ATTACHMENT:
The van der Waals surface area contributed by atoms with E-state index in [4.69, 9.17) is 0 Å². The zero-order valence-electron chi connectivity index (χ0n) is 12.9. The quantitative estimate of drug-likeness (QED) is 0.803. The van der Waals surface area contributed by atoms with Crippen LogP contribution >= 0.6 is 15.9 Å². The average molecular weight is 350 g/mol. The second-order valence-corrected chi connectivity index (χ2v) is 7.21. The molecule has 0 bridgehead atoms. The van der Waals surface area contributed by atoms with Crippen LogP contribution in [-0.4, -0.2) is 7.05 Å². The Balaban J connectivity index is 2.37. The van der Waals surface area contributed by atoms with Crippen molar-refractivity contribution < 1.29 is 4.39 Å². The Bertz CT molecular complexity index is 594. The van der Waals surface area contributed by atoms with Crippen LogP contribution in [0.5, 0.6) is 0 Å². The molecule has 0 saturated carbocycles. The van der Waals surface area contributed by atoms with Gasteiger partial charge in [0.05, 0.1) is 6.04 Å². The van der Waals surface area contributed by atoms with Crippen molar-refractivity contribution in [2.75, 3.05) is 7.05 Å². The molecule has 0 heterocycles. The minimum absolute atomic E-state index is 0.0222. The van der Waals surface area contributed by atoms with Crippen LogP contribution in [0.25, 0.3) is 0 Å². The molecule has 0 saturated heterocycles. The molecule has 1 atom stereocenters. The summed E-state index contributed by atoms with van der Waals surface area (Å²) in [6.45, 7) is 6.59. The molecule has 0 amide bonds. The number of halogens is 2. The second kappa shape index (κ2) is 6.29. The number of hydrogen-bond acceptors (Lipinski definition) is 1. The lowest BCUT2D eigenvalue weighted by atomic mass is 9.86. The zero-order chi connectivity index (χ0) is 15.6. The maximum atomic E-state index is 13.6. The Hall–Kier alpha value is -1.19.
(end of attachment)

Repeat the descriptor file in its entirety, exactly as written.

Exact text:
The van der Waals surface area contributed by atoms with E-state index in [4.69, 9.17) is 0 Å². The zero-order valence-electron chi connectivity index (χ0n) is 12.9. The quantitative estimate of drug-likeness (QED) is 0.803. The van der Waals surface area contributed by atoms with Crippen LogP contribution >= 0.6 is 15.9 Å². The average molecular weight is 350 g/mol. The second-order valence-corrected chi connectivity index (χ2v) is 7.21. The molecule has 0 bridgehead atoms. The van der Waals surface area contributed by atoms with Crippen LogP contribution in [-0.4, -0.2) is 7.05 Å². The Balaban J connectivity index is 2.37. The van der Waals surface area contributed by atoms with Crippen molar-refractivity contribution < 1.29 is 4.39 Å². The Bertz CT molecular complexity index is 594. The van der Waals surface area contributed by atoms with Crippen LogP contribution in [0.5, 0.6) is 0 Å². The molecule has 0 saturated carbocycles. The van der Waals surface area contributed by atoms with Gasteiger partial charge in [0.05, 0.1) is 6.04 Å². The van der Waals surface area contributed by atoms with Crippen molar-refractivity contribution in [2.75, 3.05) is 7.05 Å². The molecule has 0 heterocycles. The minimum absolute atomic E-state index is 0.0222. The van der Waals surface area contributed by atoms with Crippen LogP contribution in [0.25, 0.3) is 0 Å². The molecule has 0 saturated heterocycles. The molecule has 1 atom stereocenters. The summed E-state index contributed by atoms with van der Waals surface area (Å²) in [6.45, 7) is 6.59. The molecule has 0 amide bonds. The number of halogens is 2. The second kappa shape index (κ2) is 6.29. The number of hydrogen-bond acceptors (Lipinski definition) is 1. The lowest BCUT2D eigenvalue weighted by atomic mass is 9.86. The zero-order chi connectivity index (χ0) is 15.6. The maximum atomic E-state index is 13.6. The Hall–Kier alpha value is -1.19.